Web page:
Nine of the 11 states that have passed voter-ID laws since the 2010 elections have Republican governors. So has Florida, which has not only tried to restrict voter-registration drives but also limited early voting and sought to purge ineligible voters from its rolls, using a list full of errors (that effort has been suspended). The House majority leader in Pennsylvania, where a voter-ID law went into effect in March, crowed in June that the new law “is going to allow Governor Romney to win the state of Pennsylvania.” A study released by Pennsylvania’s secretary of state showed that 9.2% of the state’s voters have no state-issued IDs—with a fifth of those in Philadelphia, which is 43.4% black.

Of course, not all the states that passed voter-ID laws in their latest legislative session will see them take effect by November. In Rhode Island, voters will be able to prove their identity by using a birth certificate, Social Security card or government-issued medical card, none of which have photos, until 2014. And six others—Alabama, Mississippi, New Hampshire, South Carolina, Texas and Virginia—are subject to Section 5 of the Voting Rights Act because of their history of barring minorities from voting. Section 5 requires them to get approval from either the Justice Department or the United States District Court for the District of Columbia before they make any electoral changes, and the states must prove that those are not discriminatory.

So far the Justice Department has pre-cleared none of the states. It has explicitly denied clearance to Texas and South Carolina. Texas has sued the department, arguing that its law is not substantially different from Georgia’s, which was approved; the case began on July 9th and should last a week. In a speech on July 10th Eric Holder, Mr Obama’s attorney-general, in effect called the Texas law a poll tax, because “many of those without IDs would have to travel great distances to get them—and some would struggle to pay for the documents they might need to obtain them.”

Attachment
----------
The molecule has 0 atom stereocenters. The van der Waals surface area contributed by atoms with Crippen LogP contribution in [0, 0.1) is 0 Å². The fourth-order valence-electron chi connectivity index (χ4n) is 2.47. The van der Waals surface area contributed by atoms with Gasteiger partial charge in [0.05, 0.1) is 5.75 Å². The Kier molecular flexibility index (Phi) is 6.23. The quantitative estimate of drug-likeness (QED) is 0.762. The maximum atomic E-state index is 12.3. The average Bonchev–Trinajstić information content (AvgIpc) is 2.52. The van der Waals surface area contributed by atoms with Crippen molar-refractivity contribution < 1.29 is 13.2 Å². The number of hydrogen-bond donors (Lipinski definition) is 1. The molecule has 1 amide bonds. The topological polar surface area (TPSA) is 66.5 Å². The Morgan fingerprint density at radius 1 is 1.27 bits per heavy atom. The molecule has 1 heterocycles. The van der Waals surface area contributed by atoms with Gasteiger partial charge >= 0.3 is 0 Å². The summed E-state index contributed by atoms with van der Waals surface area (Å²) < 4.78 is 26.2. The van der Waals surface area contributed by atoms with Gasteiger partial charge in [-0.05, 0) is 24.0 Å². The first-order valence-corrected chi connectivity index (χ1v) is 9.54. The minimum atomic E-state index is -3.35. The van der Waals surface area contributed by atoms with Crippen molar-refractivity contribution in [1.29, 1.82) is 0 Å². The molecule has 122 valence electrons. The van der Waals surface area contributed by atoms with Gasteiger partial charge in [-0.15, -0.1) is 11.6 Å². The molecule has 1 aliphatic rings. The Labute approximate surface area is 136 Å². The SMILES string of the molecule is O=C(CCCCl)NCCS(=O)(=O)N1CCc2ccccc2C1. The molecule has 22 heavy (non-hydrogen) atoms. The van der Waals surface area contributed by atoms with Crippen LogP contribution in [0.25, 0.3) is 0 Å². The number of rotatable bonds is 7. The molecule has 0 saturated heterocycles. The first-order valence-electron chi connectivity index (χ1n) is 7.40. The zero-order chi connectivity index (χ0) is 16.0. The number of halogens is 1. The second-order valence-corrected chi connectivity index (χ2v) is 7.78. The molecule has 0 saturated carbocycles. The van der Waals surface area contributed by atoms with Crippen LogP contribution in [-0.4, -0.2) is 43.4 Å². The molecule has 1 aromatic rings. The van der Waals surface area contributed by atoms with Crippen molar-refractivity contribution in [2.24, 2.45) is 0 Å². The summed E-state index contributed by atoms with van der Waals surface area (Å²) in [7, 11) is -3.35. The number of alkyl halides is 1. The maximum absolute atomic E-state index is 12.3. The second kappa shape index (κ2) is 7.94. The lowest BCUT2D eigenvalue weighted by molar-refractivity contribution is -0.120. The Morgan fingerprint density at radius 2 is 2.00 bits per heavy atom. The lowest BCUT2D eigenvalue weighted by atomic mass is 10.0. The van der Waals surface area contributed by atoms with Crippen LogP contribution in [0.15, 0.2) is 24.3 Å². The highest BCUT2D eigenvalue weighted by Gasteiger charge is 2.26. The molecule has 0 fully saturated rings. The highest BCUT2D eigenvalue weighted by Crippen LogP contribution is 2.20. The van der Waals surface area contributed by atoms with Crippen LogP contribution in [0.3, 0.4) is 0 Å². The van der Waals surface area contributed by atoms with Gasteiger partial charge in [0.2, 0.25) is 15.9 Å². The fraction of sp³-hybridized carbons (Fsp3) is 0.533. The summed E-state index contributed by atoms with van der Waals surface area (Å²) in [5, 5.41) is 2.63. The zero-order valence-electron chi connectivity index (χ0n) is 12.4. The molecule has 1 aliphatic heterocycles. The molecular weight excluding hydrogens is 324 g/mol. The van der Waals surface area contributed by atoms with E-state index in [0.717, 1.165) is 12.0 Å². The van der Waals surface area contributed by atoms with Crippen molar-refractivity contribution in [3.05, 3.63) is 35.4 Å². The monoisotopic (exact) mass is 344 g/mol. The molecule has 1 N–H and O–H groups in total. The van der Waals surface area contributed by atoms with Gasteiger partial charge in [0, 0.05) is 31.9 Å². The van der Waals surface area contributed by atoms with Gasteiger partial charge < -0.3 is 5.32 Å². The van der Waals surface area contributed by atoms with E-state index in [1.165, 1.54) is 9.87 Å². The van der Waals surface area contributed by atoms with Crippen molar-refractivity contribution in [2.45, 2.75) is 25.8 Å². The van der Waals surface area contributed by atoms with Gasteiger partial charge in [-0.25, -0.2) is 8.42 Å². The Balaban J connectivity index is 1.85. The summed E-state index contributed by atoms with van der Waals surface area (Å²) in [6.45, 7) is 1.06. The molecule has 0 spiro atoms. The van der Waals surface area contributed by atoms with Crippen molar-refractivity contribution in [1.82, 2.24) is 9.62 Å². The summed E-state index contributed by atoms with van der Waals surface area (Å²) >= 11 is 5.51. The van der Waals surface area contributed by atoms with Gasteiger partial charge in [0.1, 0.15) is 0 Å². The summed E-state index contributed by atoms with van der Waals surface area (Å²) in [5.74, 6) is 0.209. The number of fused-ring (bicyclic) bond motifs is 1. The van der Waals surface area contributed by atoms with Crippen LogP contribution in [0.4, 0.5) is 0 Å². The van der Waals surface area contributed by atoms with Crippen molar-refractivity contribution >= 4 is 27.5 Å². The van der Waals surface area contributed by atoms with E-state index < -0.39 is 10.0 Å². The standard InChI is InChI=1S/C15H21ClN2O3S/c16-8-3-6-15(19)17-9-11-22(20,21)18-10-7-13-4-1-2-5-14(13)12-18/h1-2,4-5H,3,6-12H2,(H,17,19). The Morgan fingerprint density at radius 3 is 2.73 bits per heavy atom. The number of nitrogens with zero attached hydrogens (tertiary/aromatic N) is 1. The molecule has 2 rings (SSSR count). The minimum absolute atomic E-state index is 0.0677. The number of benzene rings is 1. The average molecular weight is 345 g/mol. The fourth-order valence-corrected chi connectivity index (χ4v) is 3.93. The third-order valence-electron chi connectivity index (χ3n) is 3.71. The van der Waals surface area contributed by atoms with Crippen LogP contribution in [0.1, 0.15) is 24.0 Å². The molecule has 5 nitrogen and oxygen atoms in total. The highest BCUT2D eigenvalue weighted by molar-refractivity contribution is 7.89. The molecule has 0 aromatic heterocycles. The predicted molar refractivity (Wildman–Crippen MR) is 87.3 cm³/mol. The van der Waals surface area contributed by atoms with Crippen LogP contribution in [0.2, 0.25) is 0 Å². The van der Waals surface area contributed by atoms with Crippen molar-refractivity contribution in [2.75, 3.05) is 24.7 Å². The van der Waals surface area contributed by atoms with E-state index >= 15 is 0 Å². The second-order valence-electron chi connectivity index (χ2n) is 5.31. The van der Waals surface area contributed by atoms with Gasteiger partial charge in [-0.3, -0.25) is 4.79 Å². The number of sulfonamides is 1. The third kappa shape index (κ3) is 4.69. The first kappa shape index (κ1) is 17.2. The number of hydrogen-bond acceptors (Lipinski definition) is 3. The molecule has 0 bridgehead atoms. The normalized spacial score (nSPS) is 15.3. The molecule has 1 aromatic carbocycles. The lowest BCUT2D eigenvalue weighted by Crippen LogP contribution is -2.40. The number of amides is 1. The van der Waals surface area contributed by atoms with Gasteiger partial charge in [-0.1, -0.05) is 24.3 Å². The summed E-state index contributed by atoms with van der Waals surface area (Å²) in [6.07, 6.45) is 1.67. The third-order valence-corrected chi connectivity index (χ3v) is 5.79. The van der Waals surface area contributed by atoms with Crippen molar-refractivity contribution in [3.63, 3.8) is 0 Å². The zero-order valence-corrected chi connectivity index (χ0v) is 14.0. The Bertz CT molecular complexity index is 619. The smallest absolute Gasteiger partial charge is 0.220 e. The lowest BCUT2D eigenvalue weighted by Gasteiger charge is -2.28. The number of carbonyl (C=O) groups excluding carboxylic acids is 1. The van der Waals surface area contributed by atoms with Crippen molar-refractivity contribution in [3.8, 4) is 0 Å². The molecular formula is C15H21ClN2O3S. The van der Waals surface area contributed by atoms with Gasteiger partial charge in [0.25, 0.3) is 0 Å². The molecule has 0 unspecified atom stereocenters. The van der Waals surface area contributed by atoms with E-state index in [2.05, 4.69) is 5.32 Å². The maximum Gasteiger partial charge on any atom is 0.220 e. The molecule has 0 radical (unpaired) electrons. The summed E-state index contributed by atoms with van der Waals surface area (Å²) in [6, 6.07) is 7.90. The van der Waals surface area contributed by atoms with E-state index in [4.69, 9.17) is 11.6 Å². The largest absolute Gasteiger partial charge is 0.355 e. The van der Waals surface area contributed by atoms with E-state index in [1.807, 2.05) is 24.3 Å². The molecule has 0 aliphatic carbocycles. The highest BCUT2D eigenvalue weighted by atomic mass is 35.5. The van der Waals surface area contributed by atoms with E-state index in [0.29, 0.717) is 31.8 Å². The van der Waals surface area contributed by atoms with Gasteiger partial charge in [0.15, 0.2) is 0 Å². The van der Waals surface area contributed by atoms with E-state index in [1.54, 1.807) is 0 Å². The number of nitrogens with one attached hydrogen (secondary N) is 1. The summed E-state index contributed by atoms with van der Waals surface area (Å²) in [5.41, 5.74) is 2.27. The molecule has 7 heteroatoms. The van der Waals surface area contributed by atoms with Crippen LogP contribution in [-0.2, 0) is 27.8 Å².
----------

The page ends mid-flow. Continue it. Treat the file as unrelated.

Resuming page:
Laboured as that argument may be, there are costs associated with voter-ID laws. The change in law must be publicised, IDs must be given free to any who ask for them (otherwise the law would indeed constitute a poll tax, which is unconstitutional in the context of voting) and workers must be trained. South Carolina has estimated the cost of its law at $720,000; Texas puts its own at $3.5m. Between 2007 and 2010 Indiana spent more than $10m providing voter IDs. This leaves Republican governors arguing for a new, costly government programme of questionable utility in straitened fiscal times.

How these laws would affect turnout and votes is hard to say. Georgia enacted its photo-ID law in 2005; since then, turnout among blacks and Latino voters has risen steadily. Indiana’s experience shows that voters who lack IDs and want to vote will get them. Still, in a close race every vote counts—particularly in such states as Florida and Pennsylvania. And it would be awkward, to say the least, if Mr Romney won because new laws kept some of Mr Obama’s supporters from voting.

Sumber: http://www.economist.com/node/21558603